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To support smooth protocol upgrades, 0x uses smart contract abstraction, a Proxy smart contract, and a Decentralized Autonomous Organization (DAO) to manage smart contracts. Smart contract abstraction is used to enable smart contract replacement without disrupting underlying data stores. Users provide the Proxy smart contract with access to tokens they plan on trading. The intent of the Proxy smart contract is to stay relatively static such that users only need to trust this smart contract, regardless of changes to the protocol. The DAO controls protocol changes by authorizing new smart contract(s) to access user tokens via modifications to the Proxy contract's whitelist. The DAO can also deprecate old smart contracts by removing them from the whitelist. The governance of the DAO is decentralized. Holders of ZRX get a say, proportional to the amount of ZRX tokens they hold, on what smart contracts the DAO whitelists.

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The team behind 0x

Amir Bandeali presenting 0x at ETHWaterloo Amir presenting 0x at ETHWaterloo.

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Led by co-founders Will Warren and Amir Bandeali, 0x is a strong team that consistently ships. Before dropping out of the UCSD PhD program and starting 0x, Will was a graduate student researcher at Los Alamos National Laboratory working on laser technology, optics, and signal processing. 0x co-founder Amir was a Finance major who previously worked as a fixed-income trader at DRW. As evidenced by 0x's success to date, the two have gone on to build a strong team of operational staff and engineers.

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Project concerns

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ZRX token may be unnecessary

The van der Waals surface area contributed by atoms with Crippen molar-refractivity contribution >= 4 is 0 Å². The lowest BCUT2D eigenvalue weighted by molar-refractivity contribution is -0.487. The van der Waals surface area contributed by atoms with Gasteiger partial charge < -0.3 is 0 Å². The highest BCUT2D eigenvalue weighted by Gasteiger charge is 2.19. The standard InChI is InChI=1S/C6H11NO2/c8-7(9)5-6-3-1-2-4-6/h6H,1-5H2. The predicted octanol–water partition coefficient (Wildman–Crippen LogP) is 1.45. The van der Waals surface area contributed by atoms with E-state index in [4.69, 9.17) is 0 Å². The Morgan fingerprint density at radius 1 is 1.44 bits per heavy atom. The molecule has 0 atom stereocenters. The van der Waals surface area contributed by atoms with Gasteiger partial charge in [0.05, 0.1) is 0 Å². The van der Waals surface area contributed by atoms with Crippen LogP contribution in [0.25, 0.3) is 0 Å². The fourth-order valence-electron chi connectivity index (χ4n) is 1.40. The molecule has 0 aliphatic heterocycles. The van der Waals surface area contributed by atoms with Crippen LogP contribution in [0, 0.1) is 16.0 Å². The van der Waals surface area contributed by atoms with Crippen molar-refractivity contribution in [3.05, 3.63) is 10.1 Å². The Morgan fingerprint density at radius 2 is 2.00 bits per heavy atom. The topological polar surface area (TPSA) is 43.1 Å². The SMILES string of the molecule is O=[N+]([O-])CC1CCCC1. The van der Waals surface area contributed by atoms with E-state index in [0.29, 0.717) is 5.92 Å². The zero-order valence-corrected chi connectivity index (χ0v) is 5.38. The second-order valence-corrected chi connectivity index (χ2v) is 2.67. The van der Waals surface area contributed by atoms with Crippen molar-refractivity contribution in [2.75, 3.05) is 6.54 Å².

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The 0x protocol is one of the best projects on Ethereum. However, if I had to identify one weakness, it's that it's questionable as to whether the ZRX token has added significant value to the protocol so far. The argument for using the ZRX token include fee payments and decentralized governance. However, the fee for an order can easily be denoted in the assets being traded. This is much simpler than having it be denoted in a different asset, which introduces many complications such as the need to account for an extra exchange rate. In the case of decentralized governance, the use of ZRX makes more sense, but there are still inherent weaknesses. Since decentralized governance is implemented through the ownership of an asset, and asset ownership generally follows the power law (that is, a small amount of users end up owning the majority of an asset), we risk a governance model that isn't truly decentralized but, rather, governed by the wealthy.

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Here's an excerpt from Louis Aboud-Hogben's article, "Protocol Incentives and the ZRX Token", where he expands on the dubious nature of decentralized governance through asset ownership: